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Record 1 of 1

  • Stephen Hopkins Collection
  • Hopkins, Stephen, 1707-1785
Call Number:
  • MSS 492
Record Level:
  • Collection
Physical Description:
  • 0.5 ft.
  • HB, vol.
Inclusive Dates:
  • 1747-1775
Bulk Dates:
  • 1747-1775
Cataloged By:
  • Rick Stattler, November 1995
  • Governor of Rhode Island, signer of the Declaration of Independence

  • Miscellaneous papers, mostly relating to Hopkins' political career, including documents relative to the French and Indian War, the Continental Congress and local political battles.

Cataloging Note:
  • These papers were probably first brought together as a collection around 1975, from the Society's miscellaneous holdings. In 1995, other items were added, and the collection was organized chronologically in an archival box and folders.
Historical Note:
  • Stephen Hopkins (1707-1785) is best known as a signer of the Declaration of Independence. He served as governor of Rhode Island for most of the period between 1755 and 1768, alternating in the office with his rival, Samuel Ward. He also served in the Continental Congress from 1774 to 1780. Though raised in what is now Scituate, Rhode Island, Hopkins lived for most of his adult life in Providence. He was a member of the Society of Friends. His first wife was Sarah Scott, who he married in 1726. After her death in 1753, he married Anne (Arnold) Smith, widow of Benjamin Smith, in 1755.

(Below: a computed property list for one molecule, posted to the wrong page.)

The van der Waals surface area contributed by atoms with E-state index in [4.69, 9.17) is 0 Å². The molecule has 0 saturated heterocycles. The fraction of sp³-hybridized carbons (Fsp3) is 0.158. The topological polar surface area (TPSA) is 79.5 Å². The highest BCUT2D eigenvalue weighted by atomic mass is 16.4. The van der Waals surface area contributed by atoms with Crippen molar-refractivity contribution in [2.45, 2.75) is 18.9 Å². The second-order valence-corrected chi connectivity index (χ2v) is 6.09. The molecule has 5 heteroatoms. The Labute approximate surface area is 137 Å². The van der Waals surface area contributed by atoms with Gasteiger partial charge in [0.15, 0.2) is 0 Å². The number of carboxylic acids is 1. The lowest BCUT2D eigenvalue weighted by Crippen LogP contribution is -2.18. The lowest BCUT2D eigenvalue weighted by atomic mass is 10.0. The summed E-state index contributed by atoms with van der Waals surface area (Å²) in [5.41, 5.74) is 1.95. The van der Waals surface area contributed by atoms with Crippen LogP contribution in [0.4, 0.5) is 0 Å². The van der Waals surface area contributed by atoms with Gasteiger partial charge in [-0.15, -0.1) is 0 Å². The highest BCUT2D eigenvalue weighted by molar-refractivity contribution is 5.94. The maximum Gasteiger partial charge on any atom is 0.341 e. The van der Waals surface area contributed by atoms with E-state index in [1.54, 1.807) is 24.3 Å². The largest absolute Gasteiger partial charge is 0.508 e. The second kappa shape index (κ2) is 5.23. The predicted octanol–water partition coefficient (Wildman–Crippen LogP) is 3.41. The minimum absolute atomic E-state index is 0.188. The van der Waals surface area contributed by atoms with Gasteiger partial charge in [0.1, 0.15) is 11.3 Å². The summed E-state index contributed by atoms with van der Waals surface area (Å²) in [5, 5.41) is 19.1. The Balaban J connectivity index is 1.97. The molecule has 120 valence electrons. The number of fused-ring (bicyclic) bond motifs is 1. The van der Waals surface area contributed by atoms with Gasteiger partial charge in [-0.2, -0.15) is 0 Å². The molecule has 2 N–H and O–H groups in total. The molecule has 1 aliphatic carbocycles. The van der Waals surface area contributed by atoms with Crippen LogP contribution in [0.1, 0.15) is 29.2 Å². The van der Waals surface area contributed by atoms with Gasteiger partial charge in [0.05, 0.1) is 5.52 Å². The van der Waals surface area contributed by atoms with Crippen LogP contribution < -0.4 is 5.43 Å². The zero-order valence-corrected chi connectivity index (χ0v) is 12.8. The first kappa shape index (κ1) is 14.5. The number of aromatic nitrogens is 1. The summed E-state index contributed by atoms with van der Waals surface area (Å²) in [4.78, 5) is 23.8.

Bibliographic References:
  • Biographical Cyclopedia of Rhode Island, 99.; Foster, William E. Stephen Hopkins: A Rhode Island Statesman (Providence, 1884).; Kepler, Frank Roy. Thomas Hopkins of Oyster Bay (Detroit, 1954).
Scope and Content:
  • These papers have been collected by the Historical Society from many gifts and purchases, beginning as early as 1845. It is, for the most part, a collection of largely unrelated single items. It includes letters both sent and received, spanning 1749 to 1775, as well as several receipts signed as Governor, undated essays, and an early account book. Of particular interest are a run of letters from 1767 and 1768 between Hopkins and various friends of Samuel Ward, which provide details on a heated political battle. A 1754 letter from Hopkins to his future wife, a copy of a 1760 letter from English Secretary of State William Pitt, an essay on liberty, and several documents relating to the French and Indian War are also noteworthy. Hopkins had saved a large trunk of his public papers; unfortunately, according to John Howland (in his "Life and Recollections", p. 47), these papers were swept out of the house they were stored in by the Great Gale of 1815.
Accession Number:
  • 1880.10.2
  • 1943.16.1-2
  • 1943.16.3
  • 1952.20
  • 1956.25
  • 1956.27
  • 1962.41.5
  • 1964.37
  • 1965.29
  • 1969.74
  • 2002.107
  • The provenance for many of these items is unknown. Information is provided in the full inventory when known.
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